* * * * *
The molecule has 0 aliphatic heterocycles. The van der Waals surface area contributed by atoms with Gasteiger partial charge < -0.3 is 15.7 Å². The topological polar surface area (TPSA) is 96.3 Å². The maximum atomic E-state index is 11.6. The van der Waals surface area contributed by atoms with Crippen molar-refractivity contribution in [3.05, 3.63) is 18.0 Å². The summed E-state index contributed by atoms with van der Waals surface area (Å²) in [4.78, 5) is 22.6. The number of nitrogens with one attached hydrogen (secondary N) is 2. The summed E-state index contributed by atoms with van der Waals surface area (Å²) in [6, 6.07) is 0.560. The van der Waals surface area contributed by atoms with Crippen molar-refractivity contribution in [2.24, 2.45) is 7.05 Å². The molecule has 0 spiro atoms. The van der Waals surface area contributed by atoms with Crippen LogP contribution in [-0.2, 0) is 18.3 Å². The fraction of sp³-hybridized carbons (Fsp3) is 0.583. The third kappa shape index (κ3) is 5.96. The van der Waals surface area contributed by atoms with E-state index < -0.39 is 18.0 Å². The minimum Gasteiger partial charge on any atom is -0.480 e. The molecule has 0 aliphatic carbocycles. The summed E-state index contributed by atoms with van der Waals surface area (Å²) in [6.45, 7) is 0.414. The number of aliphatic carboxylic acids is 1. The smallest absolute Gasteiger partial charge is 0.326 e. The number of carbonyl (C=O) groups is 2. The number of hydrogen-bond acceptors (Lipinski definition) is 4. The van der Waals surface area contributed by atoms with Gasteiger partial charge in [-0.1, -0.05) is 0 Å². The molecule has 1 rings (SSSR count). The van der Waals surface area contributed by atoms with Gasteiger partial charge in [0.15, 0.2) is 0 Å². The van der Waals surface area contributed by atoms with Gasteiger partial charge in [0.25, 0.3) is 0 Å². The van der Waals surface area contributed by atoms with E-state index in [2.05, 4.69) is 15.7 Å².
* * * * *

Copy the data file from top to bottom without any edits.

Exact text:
The molecule has 0 aliphatic heterocycles. The van der Waals surface area contributed by atoms with Gasteiger partial charge < -0.3 is 15.7 Å². The topological polar surface area (TPSA) is 96.3 Å². The maximum atomic E-state index is 11.6. The van der Waals surface area contributed by atoms with Crippen molar-refractivity contribution in [3.05, 3.63) is 18.0 Å². The summed E-state index contributed by atoms with van der Waals surface area (Å²) in [4.78, 5) is 22.6. The number of nitrogens with one attached hydrogen (secondary N) is 2. The summed E-state index contributed by atoms with van der Waals surface area (Å²) in [6, 6.07) is 0.560. The van der Waals surface area contributed by atoms with Crippen molar-refractivity contribution in [2.24, 2.45) is 7.05 Å². The molecule has 0 spiro atoms. The van der Waals surface area contributed by atoms with Crippen LogP contribution in [-0.2, 0) is 18.3 Å². The fraction of sp³-hybridized carbons (Fsp3) is 0.583. The third kappa shape index (κ3) is 5.96. The van der Waals surface area contributed by atoms with E-state index < -0.39 is 18.0 Å². The minimum Gasteiger partial charge on any atom is -0.480 e. The molecule has 0 aliphatic carbocycles. The summed E-state index contributed by atoms with van der Waals surface area (Å²) in [6.45, 7) is 0.414. The number of aliphatic carboxylic acids is 1. The smallest absolute Gasteiger partial charge is 0.326 e. The number of carbonyl (C=O) groups is 2. The number of hydrogen-bond acceptors (Lipinski definition) is 4. The van der Waals surface area contributed by atoms with Gasteiger partial charge in [-0.1, -0.05) is 0 Å². The molecule has 1 rings (SSSR count). The van der Waals surface area contributed by atoms with Gasteiger partial charge in [0.15, 0.2) is 0 Å². The van der Waals surface area contributed by atoms with Gasteiger partial charge in [0.25, 0.3) is 0 Å². The van der Waals surface area contributed by atoms with E-state index in [2.05, 4.69) is 15.7 Å².